Table Mountain’s scented little Snapdragon

There’s a small shrub with dainty white flowers (June to November) growing along some Table Mountain trails that most folk don’t even notice, let alone smell, yet it exudes a fragrance that will stay with you for a long time.

Its name: Zaluzianskya capensis, of the Snapdragon family, commonly known as Drumsticks. Its flowers close up in daylight, only opening at nightfall and then releasing a sweet, creamy smell to attract nocturnal moths for pollination. The closed flowers resemble buds or kettledrum sticks, hence the shrub’s name.

Descending Platteklip Gorge the other day at dusk, I passed a few half-open Drumsticks. Lower down, in fading light, I came upon open ones, but none of them fragrant – yet. Nearing the end of the trail in the half-dark, I found another bunch and this time they did not disappoint, the flowers delicately scented.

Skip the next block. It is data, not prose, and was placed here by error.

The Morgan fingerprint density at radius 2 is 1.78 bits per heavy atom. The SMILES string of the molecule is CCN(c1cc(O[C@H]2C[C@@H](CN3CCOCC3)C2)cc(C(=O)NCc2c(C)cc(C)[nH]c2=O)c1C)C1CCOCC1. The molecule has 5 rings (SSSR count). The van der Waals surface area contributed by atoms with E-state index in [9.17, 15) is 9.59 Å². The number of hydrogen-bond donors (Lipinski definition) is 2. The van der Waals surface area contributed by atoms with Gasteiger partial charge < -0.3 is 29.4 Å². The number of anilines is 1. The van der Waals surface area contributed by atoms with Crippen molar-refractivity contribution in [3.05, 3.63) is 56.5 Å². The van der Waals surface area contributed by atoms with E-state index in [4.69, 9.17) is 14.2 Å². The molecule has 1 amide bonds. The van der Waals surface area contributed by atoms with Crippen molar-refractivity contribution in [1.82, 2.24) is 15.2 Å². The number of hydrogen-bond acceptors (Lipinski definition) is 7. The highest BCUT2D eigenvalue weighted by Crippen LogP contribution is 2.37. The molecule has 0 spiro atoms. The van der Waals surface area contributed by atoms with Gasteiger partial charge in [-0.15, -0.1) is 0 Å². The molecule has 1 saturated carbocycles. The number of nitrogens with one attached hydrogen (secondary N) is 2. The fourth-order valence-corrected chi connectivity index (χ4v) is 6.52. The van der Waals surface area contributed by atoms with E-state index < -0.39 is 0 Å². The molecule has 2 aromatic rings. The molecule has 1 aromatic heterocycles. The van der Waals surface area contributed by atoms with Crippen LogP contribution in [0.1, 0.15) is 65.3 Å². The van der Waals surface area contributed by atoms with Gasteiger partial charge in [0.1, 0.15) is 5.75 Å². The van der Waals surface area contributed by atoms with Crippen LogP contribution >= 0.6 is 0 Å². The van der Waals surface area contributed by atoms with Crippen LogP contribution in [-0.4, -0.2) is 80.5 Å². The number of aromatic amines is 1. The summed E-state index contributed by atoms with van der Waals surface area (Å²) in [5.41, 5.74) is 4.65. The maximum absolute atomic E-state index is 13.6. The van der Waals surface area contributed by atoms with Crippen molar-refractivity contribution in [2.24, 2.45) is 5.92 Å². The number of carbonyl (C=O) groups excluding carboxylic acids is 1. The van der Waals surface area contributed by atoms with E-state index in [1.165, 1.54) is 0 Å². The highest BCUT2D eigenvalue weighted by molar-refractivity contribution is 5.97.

The joys of hiking Table Mountain resides not only in the views or the imposing geology, but also in the small and seemingly insignificant things. If you take the time to smell the flowers and watch the birds, listen to the frogs and study the rocks, you’ll experience facets of the mountain few people know about. And that makes for a truly memorable Table Mountain hike.

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